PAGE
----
The Geology of Alsace: A Place of Exceptional Terroirs

Located in the northeastern corner of France, neighboring Germany, Alsace has a winemaking history that dates back centuries. Key to this region’s uniqueness is its position between the Vosges and Rhine faults. The significant geologic upheaval that happened here during the Tertiary period results in a rich tapestry of soils from the Proterozoic eon to the Quaternary period, a significant influence on Alsatian wines that makes this a distinctive and celebrated wine-producing area.

Alsace is situated along the eastern slopes of the Vosges Mountains, a range that creates a rain shadow where the vineyards are, allowing for a long, sunny growing season in this semi-continental climate. The two primary geological formations in Alsace are Vosges sandstone, which helps store water for dry periods as well as influencing temperature and creating a stable microclimate, and Muschelkalk limestone, which provides excellent drainage alongside its storied mineral character.

The soils of Alsace are incredibly diverse, with each vineyard exhibiting unique characteristics that influence the style and flavor profile of the wines produced there. Some of the key soil types found in the region include granite, marl, schist, and gravel, all of which influence wines in their own way.

Domaine Mann – Vignoble des 3 Terres takes full advantage of these varied terroirs, with plantings in several locations throughout Alsace, including the prestigious Grand Cru Pfersigberg. It is fascinating to look at their wines from different sites – though varieties may be the same, the wines provide different expressions and nuances that reflect their origins.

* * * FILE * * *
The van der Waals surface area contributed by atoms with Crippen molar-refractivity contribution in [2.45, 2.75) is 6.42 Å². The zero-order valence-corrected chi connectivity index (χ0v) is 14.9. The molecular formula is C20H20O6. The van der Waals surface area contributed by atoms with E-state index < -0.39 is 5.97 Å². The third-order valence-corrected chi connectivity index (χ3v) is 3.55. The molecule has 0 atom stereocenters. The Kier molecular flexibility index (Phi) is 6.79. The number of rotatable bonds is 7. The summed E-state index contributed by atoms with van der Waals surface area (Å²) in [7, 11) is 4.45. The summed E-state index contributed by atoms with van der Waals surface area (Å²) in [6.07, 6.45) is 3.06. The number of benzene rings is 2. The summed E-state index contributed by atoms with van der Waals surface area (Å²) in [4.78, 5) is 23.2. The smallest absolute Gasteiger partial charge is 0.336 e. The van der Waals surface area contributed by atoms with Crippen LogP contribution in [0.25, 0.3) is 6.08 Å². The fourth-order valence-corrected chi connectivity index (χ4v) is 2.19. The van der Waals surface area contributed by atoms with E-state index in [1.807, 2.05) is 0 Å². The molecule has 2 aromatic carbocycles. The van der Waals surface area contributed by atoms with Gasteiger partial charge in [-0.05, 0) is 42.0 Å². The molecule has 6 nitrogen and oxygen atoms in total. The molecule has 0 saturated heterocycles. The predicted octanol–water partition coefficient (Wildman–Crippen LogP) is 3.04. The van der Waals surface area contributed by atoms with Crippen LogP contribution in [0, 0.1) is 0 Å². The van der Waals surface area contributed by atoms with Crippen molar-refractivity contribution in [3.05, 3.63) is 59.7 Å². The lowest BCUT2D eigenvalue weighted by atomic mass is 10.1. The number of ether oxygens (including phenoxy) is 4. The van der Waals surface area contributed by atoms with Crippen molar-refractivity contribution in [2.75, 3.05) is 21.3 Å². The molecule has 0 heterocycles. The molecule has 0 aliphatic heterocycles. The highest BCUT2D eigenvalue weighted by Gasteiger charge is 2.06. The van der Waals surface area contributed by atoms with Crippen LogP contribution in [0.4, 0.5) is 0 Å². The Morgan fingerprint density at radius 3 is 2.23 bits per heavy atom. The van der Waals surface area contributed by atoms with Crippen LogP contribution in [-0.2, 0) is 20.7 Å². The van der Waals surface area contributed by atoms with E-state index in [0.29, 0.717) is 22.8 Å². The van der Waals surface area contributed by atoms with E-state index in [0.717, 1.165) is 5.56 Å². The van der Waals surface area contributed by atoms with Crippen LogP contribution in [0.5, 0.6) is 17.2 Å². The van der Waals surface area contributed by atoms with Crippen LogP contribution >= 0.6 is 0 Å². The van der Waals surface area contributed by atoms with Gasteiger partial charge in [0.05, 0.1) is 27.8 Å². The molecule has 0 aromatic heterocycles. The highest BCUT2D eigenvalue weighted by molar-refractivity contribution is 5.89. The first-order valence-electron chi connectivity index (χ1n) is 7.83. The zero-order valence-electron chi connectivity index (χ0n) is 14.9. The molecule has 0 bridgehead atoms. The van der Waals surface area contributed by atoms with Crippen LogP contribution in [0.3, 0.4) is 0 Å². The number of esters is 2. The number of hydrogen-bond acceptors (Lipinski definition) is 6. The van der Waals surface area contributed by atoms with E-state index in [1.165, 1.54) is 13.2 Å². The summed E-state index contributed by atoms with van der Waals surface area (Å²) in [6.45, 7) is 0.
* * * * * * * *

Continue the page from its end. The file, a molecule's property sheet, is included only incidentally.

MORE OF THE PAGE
Grand Cru Pfersigberg, in the heart of the Haut-Rhin’s string of Grand Crus, has a conglomerate subsoil made up of Muschelkalk and some Middle Jurassic limestones. The overlaying clay-silt marl retains water well, and the microclimate has a south-southeast exposure and is relatively hot and dry, allowing for greater sun exposure and earlier ripening grapes. Wines made from Riesling and Gewürtraminer in particular develop richness, elegance, power, and minerality from this vineyard location.

One of the lieu-dits of Pfersigberg, Sundel, is located in the heart of the hillside on a steep south-facing slope at 330 meters altitude. Here, the topsoil only extends to about 30 centimeters and is markedly stony. With a high concentration of limestone and a clay-like texture rich in iron oxides, this is a particularly dry and sunny microclimate. Riesling and Pinot Noir grown here are dynamic and concentrated.

The Lieu-dit Altengarten lies to the south of Pfersigberg, near the Domaine Mann home commune of Eguisheim and slightly below the Grand Cru Eichberg. Its slopes face directly east and enjoy a balance of humidity in the winter and dry conditions in the summer, allowing for a long ripening season. This terroir is pink granite and sandstone over a bedrock of limestone that gives rise to a distinguished wine with well-developed mineral aromas. It is a classic site for Riesling.

Tucked up to the north of Turckheim, Letzenberg is a northeast-facing plot that lies at an altitude of about 300 meters and benefits from well-drained clay-limestone soil. This terroir produces rich and expansive wines that retain ample citrusy freshness. It is a very good terroir for late harvests and is excellent for Riesling, Sylvaner, Pinot Gris, and Chasselas.

This selection of sites only scratches the surface of what Domaine Mann has to offer in its range of wines, to which the geological diversity and range of soils contribute significantly. This unique combination of geology, climate, and viticulture is highlighted in this great wine-producing region, and Domaine Mann is an estate that takes advantage of all the natural resources of Alsace.